Crisis as NHIF, Private Insurers Refuse to Settle Covid-19 Bills 

  • Medical practitioners at a Coronavirus isolation and treatment facility in Mbagathi District Hospital on Friday, March 6, 2020.
    Medical practitioners at a Coronavirus isolation and treatment facility in Mbagathi District Hospital on Friday, March 6, 2020.
    Simon Kiragu
    KENYANS.CO.KE
  • Antony Kariuki, a resident of Nairobi, was forced to raise Ksh750,000 after 3 members of his family (himself included) tested positive for Covid-19.

    The bill accrued after a 4-day stay at a hospital in Nairobi.

    "I remember when it came to paying the bills, the insurance company refused to cover anything. It was a heavy burden on us," Wamwene Kariuki (Antony's wife) recalled.

    She went on to detail the contents of the hospital bill, highlighting items that raised questions in terms of their high pricing.

    Watch Kariuki's story below:

    "What stood out were the Personal Protective Equipments (PPEs). I think it was Ksh9,000 per PPE and we were being charged 3 PPEs per person each day. You can imagine I was charged 3, my husband 3 and our son 3," she explained.

    Francis Sarampash, a Kajido resident shared a similar story, after he was handed a Ksh70,000 bill following 4 days of Covid-19 treatment at the county's referral hospital.

    His National Hospital Insurance Fund (NHIF) card could not help.

    He wondered what was the point of making the statutory NHIF payment when it did not translate to easing his medical burden when he needed it the most.

    According to reports, the Covid-19 bills vary depending on each patient's condition. For example, those in need of oxygen and Intensive Care Unit treatment end up with higher bills as compared to asymptomatic patients.

    It costs Ksh21,359 to treat an asymptomatic Covid-19 patient in a government hospital a day, and KSh21,361 for a patient with mild symptoms.

    Patients with severe cases are charged Ksh24,705 a day, while those requiring Intensive Care Unit (ICU) services are charged Ksh51,684 daily.

    A medical practitioner dressed in protective gear at Coronavirus isolation and treatment facility in Mbagathi District Hospital on Friday, March 6, 2020.
    A medical practitioner dressed in protective gear at the Coronavirus isolation and treatment facility in Mbagathi District Hospital on Friday, March 6, 2020.
    Simon Kiragu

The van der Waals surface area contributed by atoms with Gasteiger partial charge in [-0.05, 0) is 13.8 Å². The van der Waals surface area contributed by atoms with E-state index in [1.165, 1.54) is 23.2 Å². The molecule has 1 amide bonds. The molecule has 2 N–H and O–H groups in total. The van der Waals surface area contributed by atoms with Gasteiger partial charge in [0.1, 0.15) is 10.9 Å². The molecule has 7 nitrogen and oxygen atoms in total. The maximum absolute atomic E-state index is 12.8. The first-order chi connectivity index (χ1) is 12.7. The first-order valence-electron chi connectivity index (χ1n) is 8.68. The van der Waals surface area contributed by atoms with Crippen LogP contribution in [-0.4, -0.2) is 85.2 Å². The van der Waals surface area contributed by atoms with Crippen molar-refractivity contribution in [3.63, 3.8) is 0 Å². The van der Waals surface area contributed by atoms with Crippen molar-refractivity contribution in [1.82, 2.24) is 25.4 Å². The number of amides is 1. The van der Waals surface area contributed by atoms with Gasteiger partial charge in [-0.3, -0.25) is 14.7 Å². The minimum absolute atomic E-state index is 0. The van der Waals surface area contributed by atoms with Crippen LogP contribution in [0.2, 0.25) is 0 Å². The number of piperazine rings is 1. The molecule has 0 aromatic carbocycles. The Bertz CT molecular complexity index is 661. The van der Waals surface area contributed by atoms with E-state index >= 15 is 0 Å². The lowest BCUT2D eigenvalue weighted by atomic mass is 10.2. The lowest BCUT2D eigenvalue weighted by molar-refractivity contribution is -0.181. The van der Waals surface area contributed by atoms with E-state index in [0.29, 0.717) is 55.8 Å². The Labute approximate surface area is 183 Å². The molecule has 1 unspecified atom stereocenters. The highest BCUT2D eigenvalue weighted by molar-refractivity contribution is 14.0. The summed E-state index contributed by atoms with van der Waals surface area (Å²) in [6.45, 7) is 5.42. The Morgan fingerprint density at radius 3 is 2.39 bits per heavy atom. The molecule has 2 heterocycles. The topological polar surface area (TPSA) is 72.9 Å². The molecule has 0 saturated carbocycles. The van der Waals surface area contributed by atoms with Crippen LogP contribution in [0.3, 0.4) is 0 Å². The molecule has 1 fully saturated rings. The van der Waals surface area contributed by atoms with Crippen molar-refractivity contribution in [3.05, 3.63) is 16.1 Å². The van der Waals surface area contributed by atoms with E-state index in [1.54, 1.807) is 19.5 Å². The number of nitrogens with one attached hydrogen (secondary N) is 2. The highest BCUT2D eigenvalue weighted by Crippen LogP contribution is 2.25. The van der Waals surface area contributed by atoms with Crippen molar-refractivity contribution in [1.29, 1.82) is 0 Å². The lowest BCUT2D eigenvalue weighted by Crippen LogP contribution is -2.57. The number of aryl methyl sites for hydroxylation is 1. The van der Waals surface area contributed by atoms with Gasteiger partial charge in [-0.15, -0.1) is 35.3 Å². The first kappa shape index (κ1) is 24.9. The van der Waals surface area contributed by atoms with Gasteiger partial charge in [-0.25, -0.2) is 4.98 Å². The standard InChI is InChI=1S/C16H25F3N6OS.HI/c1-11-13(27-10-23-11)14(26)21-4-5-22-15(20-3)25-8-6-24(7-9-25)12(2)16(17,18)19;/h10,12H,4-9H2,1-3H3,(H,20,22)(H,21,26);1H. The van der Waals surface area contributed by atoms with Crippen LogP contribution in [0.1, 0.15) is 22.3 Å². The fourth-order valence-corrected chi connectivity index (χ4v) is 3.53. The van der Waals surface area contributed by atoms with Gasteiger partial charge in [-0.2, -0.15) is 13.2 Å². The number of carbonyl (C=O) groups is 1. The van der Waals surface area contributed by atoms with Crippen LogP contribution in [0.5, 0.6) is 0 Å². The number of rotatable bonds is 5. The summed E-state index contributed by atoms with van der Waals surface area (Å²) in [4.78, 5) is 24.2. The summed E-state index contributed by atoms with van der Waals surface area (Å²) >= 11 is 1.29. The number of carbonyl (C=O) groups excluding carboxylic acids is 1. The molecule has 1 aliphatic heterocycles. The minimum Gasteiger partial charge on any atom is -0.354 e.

Kenyans.co.ke

    The current crisis follows the November 11, announcement from the Health Ministry which revealed that it was not financially viable for the NHIF to cover the bills for Covid-19.

    “The cost burden of financing Covid-19 testing and treatment for NHIF beneficiaries both in the National Scheme and the Enhanced Medical Schemes would not be financially viable since it was not envisaged in the current NHIF premiums computation and the existing benefits package,” Health CS Mutahi Kagwe explained to the Senate on the day.

    “It is not practical for NHIF and private insurance companies to cover pandemics,” he added.

    This did not go down well with the majority of Kenyans who pointed out the tough economic conditions they have been facing on a daily basis since the coronavirus was reported in Kenya.

    Reports from public hospitals indicate that the government stopped footing bills for Covid-19 patients back in June, claims that the Health ministry has categorically denied.

    However, the latest statement from Kariuki's family claiming to have been asked to foot their entire bill in June 2020, contradicts the Ministry's statement.

    President Uhuru Kenyatta's decision to foot veteran broadcaster Leonard Mambo Mbotela's hospital bill over the weekend raised even more questions.

    "What will happen to the medical bills of the tens of millions of jobless Kenyans? Will the president ‘silently’ pay for their medical bills as well?" a concerned citizen questioned.

    The recent revelation by the Controller of Budget Margaret Nyakangohat counties had only spent Ksh3.43 billion of the Ksh13.1 billion disbursed for the implementation of Covid-19 interventions since March 2020 raised even more eyebrows.

    In just three months to June 2020, the public debt had ballooned by Ksh410 billion to Ksh.6 trillion, in one of the fastest accumulation of public debt by the Jubilee administration. This translates to about Ksh136 billion a month or Ksh4.5 billion a day.

    In March 2020, the number of employed Kenyans aged 15 to 64 years stood at 17.5 million. This dropped to 15.8 million by the end of June 2020. 

    This means that 1.7 million Kenyans have been rendered jobless, according to the latest data from the Kenya National Bureau of Statistics (KNBS).

    Only a few private insurance companies offer cover for Covid-19 patients in Kenya.

    "The Management of Covid-19 cases will be allowed in private medical facilities up to the limit of the cost of treatment in designated government facilities," reads a statement on Resolution Insurance's website.

    Kenyans have taken to social media to express their anger and disappointment regarding the stance taken by NHIF, dubbing it as daylight robbery.

    "One of the Big 4 Agenda pillars is affordable Universal Health Care. Then the same government that hopes to achieve this goal, goes ahead to say NHIF insured Kenyans suffering from Covid-19 will have to foot all their bills. What I'm I missing here," one Kenyan opined.

    Others simply questioned the governments priorities, following the ongoing Ksh14 billion Building Bridges Initiative (BBI) budget, exclusive of the cost of a nationwide referendum.

    Medical practitioners in protective gear at the Coronavirus Isolation facility in Mbagathi District Hospital on Friday, March 6, 2020.
    Medical practitioners in protective gear at the Coronavirus Isolation facility in Mbagathi District Hospital on Friday, March 6, 2020.
    Simon Kiragu
    KENYANS.CO.KE